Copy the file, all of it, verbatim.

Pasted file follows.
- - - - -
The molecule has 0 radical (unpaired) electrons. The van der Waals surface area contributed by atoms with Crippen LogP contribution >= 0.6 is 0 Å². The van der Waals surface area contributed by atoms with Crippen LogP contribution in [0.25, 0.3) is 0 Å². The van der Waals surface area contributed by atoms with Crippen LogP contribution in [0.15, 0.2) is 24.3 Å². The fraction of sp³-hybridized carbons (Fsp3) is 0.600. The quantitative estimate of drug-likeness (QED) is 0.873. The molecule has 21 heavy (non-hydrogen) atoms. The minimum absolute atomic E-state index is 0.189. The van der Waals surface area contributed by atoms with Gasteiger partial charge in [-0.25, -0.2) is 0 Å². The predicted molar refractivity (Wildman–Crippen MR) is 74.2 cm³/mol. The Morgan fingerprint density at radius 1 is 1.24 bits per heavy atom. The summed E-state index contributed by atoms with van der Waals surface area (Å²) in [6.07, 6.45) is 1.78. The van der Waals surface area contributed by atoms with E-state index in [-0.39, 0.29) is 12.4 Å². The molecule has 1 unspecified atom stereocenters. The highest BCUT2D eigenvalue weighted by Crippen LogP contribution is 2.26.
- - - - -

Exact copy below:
The molecule has 0 radical (unpaired) electrons. The van der Waals surface area contributed by atoms with Crippen LogP contribution >= 0.6 is 0 Å². The van der Waals surface area contributed by atoms with Crippen LogP contribution in [0.25, 0.3) is 0 Å². The van der Waals surface area contributed by atoms with Crippen LogP contribution in [0.15, 0.2) is 24.3 Å². The fraction of sp³-hybridized carbons (Fsp3) is 0.600. The quantitative estimate of drug-likeness (QED) is 0.873. The molecule has 21 heavy (non-hydrogen) atoms. The minimum absolute atomic E-state index is 0.189. The van der Waals surface area contributed by atoms with Gasteiger partial charge in [-0.25, -0.2) is 0 Å². The predicted molar refractivity (Wildman–Crippen MR) is 74.2 cm³/mol. The Morgan fingerprint density at radius 1 is 1.24 bits per heavy atom. The summed E-state index contributed by atoms with van der Waals surface area (Å²) in [6.07, 6.45) is 1.78. The van der Waals surface area contributed by atoms with E-state index in [-0.39, 0.29) is 12.4 Å². The molecule has 1 unspecified atom stereocenters. The highest BCUT2D eigenvalue weighted by Crippen LogP contribution is 2.26.